For more information, visit JEMS.com/rs and enter 10.
of research on emergency communication have
consistently shown that during an emergency,
people don’t panic from messaging, but rather
don’t respond appropriately because of the
lack of guidance. Making sure the message is
easy to understand and giving specific instructions can help save lives, such as, “There is an
armed intruder on 6 East. Everyone on 6 East
should evacuate to another floor, and follow
the instructions of staff. All others should stay
away from 6E and follow staff instructions.”
The EMS response to a healthcare active
shooter event is unique, as clinicians, medical supplies and equipment may be available on scene. Understanding how to
utilize these assets must be preplanned.
This plan should also include discussion about whether victims will be treated
at the facility or transported elsewhere.
Although EMS providers are now being
introduced to warm zone operations, medical staff are not. They could be a welcome
asset during an active shooter event. It’s also
important to understand the layout of the
building or campus, hazards and command
EMS and healthcare providers must also
remember that during a large-scale attack,
prehospital agencies from outside the service
may respond. Those agencies must also be a
part of the planning and training process,
and they should have copies of plans, con-
tact information, maps, communication and
Finally, behavioral health response needs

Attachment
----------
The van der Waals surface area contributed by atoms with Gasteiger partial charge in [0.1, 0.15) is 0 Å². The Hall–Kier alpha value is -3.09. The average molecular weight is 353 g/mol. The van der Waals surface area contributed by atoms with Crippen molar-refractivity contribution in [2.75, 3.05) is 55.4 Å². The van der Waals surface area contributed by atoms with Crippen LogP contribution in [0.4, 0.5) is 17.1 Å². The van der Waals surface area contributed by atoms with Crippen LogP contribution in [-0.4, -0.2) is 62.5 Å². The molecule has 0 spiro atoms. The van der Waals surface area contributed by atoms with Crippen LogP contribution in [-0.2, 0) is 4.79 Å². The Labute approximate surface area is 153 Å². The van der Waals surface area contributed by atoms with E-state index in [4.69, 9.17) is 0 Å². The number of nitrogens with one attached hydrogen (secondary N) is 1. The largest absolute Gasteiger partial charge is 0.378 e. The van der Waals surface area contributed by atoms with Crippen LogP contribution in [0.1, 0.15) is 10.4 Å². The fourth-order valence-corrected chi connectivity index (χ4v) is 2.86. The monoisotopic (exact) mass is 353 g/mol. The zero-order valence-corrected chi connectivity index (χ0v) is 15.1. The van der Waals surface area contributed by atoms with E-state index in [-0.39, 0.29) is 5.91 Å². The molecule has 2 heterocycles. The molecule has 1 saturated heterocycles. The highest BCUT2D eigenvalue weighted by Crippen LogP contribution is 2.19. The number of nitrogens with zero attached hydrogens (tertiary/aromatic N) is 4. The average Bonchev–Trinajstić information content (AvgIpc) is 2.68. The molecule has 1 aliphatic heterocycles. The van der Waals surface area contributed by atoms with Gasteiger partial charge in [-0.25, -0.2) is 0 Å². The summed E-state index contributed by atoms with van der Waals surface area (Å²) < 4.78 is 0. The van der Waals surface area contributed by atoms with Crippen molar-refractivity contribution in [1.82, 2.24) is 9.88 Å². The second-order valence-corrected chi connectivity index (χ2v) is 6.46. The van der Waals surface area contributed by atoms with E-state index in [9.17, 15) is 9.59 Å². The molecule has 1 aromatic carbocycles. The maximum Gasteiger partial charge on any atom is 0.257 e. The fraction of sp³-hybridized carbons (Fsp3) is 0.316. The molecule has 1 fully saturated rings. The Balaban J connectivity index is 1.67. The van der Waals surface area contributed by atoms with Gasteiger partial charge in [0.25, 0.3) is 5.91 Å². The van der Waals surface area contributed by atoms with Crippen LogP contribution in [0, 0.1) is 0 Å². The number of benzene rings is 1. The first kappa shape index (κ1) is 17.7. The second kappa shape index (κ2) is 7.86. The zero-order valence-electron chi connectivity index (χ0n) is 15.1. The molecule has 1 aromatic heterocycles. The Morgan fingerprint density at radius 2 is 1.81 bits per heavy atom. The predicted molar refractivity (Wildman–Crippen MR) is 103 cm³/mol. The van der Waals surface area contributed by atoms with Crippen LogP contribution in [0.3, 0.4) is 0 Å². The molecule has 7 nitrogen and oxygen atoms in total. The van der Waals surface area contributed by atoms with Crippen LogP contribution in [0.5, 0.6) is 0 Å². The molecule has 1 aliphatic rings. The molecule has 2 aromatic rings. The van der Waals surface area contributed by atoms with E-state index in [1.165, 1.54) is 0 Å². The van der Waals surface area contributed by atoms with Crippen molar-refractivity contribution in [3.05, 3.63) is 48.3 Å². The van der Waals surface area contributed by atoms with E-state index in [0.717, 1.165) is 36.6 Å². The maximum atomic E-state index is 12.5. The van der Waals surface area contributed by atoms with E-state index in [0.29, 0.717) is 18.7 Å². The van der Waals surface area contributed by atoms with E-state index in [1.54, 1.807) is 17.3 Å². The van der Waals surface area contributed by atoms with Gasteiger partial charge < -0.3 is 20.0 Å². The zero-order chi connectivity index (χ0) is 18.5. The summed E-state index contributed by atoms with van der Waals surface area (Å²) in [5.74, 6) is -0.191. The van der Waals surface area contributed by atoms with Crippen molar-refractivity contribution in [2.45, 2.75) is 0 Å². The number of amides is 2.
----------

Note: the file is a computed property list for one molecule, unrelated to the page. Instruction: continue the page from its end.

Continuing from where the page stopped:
to be planned before the incident and needs
to start as soon as the shooting has stopped.
Mental health recovery can be a long-term
process for EMS and healthcare providers,
and having a coordinated response can assure
our caregivers have the necessary resources
to continue to do the great work we do. JEMS
1. Blair J, Schweit K. A Study of active shooter incidents, 2000–
2013. Federal Bureau of Investigation, U.S. Department of
Justice: Washington, D.C., 2014.
2. International Association of EMS Chiefs. (January 2017.) Active
shooter planning and response in a healthcare setting. Retrieved
May 25, 2017, from www.fbi.gov/file-repository/active_shooter_
3. U.S. Department of Health and Human Services. (November
2014.) Incorporating active shooter incident planning in to
health care facility emergency operations plans. Retrieved
May 25, 2017, from www.phe.gov/preparedness/planning/
Scott Cormier, NRP, CHEP, serves as
vice-president of emergency management,
environment of care, and safety for Medxcel
Facilities Management, and is a member of
the board of directors of the International
Association of EMS Chiefs.
JEMS.COM EXCLUSIVE ARTICLE
DEFINING THE CONSUMMATE EMS PROFESSIONAL
By Stephen R. Wirth, Esq., EMT-P
How do we foster a culture of accountability in our organizations? How do
we enact change in a positive, collaborative way? In this article, Wirth examines the importance of accountability, ownership and positive change in the
business of patient care. He outlines three core attributes that help define
the “consummate” EMS professional.
To read this full-length, exclusive article, visit jems.com/attributes-of-accountability.